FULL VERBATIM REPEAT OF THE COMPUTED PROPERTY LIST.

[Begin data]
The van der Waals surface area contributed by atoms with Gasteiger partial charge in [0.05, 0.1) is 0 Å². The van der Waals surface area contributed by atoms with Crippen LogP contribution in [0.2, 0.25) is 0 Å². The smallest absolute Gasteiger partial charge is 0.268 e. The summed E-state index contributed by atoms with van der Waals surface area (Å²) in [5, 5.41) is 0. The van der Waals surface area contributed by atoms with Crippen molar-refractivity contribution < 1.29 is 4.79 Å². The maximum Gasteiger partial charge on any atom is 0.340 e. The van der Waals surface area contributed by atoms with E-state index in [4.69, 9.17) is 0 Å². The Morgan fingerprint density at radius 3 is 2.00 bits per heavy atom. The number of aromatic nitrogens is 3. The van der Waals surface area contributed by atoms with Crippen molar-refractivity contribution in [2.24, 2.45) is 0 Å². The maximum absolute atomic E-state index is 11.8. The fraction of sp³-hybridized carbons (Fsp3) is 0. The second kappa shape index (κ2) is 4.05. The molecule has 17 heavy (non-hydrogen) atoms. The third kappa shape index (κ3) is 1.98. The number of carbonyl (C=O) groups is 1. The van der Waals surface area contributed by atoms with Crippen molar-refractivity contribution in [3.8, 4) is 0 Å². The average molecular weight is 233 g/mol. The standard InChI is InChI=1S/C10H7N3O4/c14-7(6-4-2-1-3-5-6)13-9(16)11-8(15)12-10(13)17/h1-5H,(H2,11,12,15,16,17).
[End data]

The van der Waals surface area contributed by atoms with Gasteiger partial charge in [0.05, 0.1) is 0 Å². The van der Waals surface area contributed by atoms with Crippen LogP contribution in [0.2, 0.25) is 0 Å². The smallest absolute Gasteiger partial charge is 0.268 e. The summed E-state index contributed by atoms with van der Waals surface area (Å²) in [5, 5.41) is 0. The van der Waals surface area contributed by atoms with Crippen molar-refractivity contribution < 1.29 is 4.79 Å². The maximum Gasteiger partial charge on any atom is 0.340 e. The van der Waals surface area contributed by atoms with E-state index in [4.69, 9.17) is 0 Å². The Morgan fingerprint density at radius 3 is 2.00 bits per heavy atom. The number of aromatic nitrogens is 3. The van der Waals surface area contributed by atoms with Crippen molar-refractivity contribution in [2.24, 2.45) is 0 Å². The maximum absolute atomic E-state index is 11.8. The fraction of sp³-hybridized carbons (Fsp3) is 0. The second kappa shape index (κ2) is 4.05. The molecule has 17 heavy (non-hydrogen) atoms. The third kappa shape index (κ3) is 1.98. The number of carbonyl (C=O) groups is 1. The van der Waals surface area contributed by atoms with Crippen molar-refractivity contribution in [3.8, 4) is 0 Å². The average molecular weight is 233 g/mol. The standard InChI is InChI=1S/C10H7N3O4/c14-7(6-4-2-1-3-5-6)13-9(16)11-8(15)12-10(13)17/h1-5H,(H2,11,12,15,16,17).